Clematis

Clematis ‘Jackmanii’

The garden’s two Clematis have done well this spring. This Clematis ‘Jackmanii’ along the southern side path was the first one I ever planted. Last summer I cut it all the way back to the ground after the leaves all turned brown (per The Gardeners World’s Monte Don’s instruction for treating clematis wilt).

Clematis ‘Jackmanii’

Over time I have attempted more clematis but they haven’t survived the first years. Finally in 2015 I discovered this red one at my local garden center, Clematis ‘Niobe’.

Clematis ‘Niobe’

Clematis ‘Niobe’

It has never bloomed all summer as advertised but in spring it usually shows such promise.

Clematis ‘Niobe’

Last month I added three more clematis around one single trellis. There’s another Clematis ‘Jackmanii’, Clematis ‘Multi Blue’, and Clematis ‘Duchess of Edinburgh’ planted April 4, 2021. So far the rabbits have not gotten them (but they are munching dalhias and phlox).

Will I regret not allowing more room?

clockwise from top: Clematis ‘Jackmanii’, Clematis ‘Multi Blue’ and Clematis ‘Duchess of Edinburgh’ (clockwise from top)

32 thoughts on “Clematis

  1. krispeterson100

    They’ve lovely, Susie. I should follow your example and persevere in seeking out more Clematis. Sweet autumn Clematis (C. terniflora) is the only one I’ve grown successfully in both my former and current gardens but friends of mine here in SoCal have grown many more.

    Reply
    1. pbmgarden Post author

      Many gardens here have one clematis but I have only read about gardens with many. Unfortunately Sweet autumn Clematis (C. terniflora) is considered invasive here so I can’t use that one. I know people who grow it and it’s lovely.

      Reply
  2. smallsunnygarden

    Lovely clematis! I grew Niobe once-upon-a-time and loved it, but it’s the only one I have grown. It succumbed eventually to lawn mower damage (not by me!). I think your trellis planting is a wonderful idea, especially Duchess of Edinburgh, which I’ve admired in pictures.

    Reply
    1. pbmgarden Post author

      A shame about your Niobe, Amy. I once witnessed the pain and disappointment on my aunt’s face when she discovered her grown son had done a good deed by mowing her lawn but had inadvertently cut her fully blooming clematis loose from the ground. It was a moment of sadness for sure!

      Reply
  3. Eliza Waters

    Clematis need to have cool, shady feet with their heads in the sun, which isn’t all that easy to create (I use ferns for shade), but once they find their sweet spot, they are marvelous. I have three large ones, but it is the two with smaller blooms (C. integrifolia) that I find charming.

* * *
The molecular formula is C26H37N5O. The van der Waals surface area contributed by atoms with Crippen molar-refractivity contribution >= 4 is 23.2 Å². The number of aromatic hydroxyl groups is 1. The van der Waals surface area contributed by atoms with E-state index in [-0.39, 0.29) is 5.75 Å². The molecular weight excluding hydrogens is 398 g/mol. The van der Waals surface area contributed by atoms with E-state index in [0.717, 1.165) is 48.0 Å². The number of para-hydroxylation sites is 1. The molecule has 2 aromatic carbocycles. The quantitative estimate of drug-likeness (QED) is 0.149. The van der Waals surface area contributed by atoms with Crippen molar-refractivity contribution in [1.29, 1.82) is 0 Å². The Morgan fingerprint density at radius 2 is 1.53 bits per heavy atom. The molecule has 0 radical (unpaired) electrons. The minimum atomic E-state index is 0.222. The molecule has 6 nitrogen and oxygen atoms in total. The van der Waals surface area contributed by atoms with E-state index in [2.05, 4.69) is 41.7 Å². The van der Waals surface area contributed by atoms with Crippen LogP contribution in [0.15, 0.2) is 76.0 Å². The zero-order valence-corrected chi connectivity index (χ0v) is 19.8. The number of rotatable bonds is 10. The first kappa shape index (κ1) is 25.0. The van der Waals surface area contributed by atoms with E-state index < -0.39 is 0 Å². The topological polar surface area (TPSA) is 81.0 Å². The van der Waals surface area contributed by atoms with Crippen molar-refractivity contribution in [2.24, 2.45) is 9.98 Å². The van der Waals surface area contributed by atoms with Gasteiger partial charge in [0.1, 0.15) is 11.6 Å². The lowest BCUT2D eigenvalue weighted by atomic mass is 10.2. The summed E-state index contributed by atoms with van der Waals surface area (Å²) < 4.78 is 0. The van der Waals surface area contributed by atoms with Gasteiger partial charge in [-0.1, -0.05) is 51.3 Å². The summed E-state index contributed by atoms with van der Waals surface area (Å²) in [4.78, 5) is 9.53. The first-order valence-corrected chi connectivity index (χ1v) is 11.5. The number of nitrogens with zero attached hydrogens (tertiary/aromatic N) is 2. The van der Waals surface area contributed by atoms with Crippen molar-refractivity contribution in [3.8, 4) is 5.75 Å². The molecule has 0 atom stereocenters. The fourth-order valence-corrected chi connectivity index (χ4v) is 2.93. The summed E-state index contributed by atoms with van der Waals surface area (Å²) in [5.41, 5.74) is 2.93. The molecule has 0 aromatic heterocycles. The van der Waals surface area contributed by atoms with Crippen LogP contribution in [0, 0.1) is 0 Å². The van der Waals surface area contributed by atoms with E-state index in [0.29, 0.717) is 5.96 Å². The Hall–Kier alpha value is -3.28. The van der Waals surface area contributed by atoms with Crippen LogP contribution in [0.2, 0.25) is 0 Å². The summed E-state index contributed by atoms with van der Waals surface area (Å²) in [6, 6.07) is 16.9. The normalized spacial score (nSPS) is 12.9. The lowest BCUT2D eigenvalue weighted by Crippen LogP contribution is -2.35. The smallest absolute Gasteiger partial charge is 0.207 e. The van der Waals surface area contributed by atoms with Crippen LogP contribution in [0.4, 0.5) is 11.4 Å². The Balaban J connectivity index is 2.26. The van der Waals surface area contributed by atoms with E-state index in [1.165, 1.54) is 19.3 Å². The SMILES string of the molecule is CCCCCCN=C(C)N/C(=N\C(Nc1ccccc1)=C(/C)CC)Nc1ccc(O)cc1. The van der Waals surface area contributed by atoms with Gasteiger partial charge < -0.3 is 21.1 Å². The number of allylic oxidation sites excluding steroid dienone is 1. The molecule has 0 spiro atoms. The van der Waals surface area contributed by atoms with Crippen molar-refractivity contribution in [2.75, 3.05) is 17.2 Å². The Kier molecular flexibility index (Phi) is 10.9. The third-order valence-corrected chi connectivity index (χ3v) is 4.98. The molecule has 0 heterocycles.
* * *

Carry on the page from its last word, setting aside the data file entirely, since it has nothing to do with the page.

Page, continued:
Reply
    1. pbmgarden Post author

      I need to go back and search your blog for clematis. You and Jude have packed so many wonderful plants into your beautiful garden.

      Reply
    1. pbmgarden Post author

      Niobe is nice but quits blooming here as soon as it gets hot. We’re having an unusually cool spring (48F today) and it’s made a lot of flowers last longer. The Gardeners World shows are great.

      Reply
  4. Cathy

    I also have planted several Clematis over the years but they rarely last or don’t flower for long. I think our summers are too hot for summer flowering. The Duchess of Edinburgh is a lovely one though which I now have on one of my obelisks too.

    Reply
  5. hb

    Your ‘Jackmanii’ and ‘Niobe’ are lovely. I thought I read (could be wrong) that the viticella hybrids (‘Etoile Violette’, ‘Polish Spirit’, etc) don’t or rarely get Clematis Wilt. Perhaps because the viticellas get cut to the ground every year anyway? None of my viticellas have ever gotten it. The rabbits here will bite off the emerging new growth, but the rabbits here are not fussy! 😦

    Reply
    1. pbmgarden Post author

      Thanks for the info on viticella hybrids. I didn’t research before I ordered these new ones. Ordered lots of plants over the winter as “therapy.”

      Reply
  6. Cathy

    I hope they prove to be reliable for you Susie – your post demonstrates just how ‘lucky’ we are in the UK as I must have over 30 in my garden!

    Reply
    1. pbmgarden Post author

      I’ve been inspired by your clematis, Cathy, but didn’t realize you have so many. I have killed more than have survived and they’re rather expensive I think. I will look for some different types perhaps.

      Reply
      1. Cathy

        Such a shame they are not reliable in your part of the world. I counted and listed mine before our last opening as I would have no idea how many there were – on checking, I fid it is probably nearer 50 in total!! I have visited local (private) gardens where there can be over 100!

      2. pbmgarden Post author

        Fifty! Wow, I do admire that. Clematis may be more reliable in the garden here than I am as a gardener. I’ll keep looking for new ones to try.

      3. Cathy

        The alpina and viticella clematis tend to be very reliable here – apart from the former, almost all of mine are viticella

      4. Cathy

        I checked and at least one plant is. I probably still have some old seed though and have found lychnis seed stays viable for a few years

Leave a Reply

Fill in your details below or click an icon to log in:

WordPress.com Logo

You are commenting using your WordPress.com account. Log Out /  Change )

Google photo

You are commenting using your Google account. Log Out /  Change )

Twitter picture

You are commenting using your Twitter account. Log Out /  Change )

Facebook photo

You are commenting using your Facebook account. Log Out /  Change )

Connecting to %s

This site uses Akismet to reduce spam. Learn how your comment data is processed.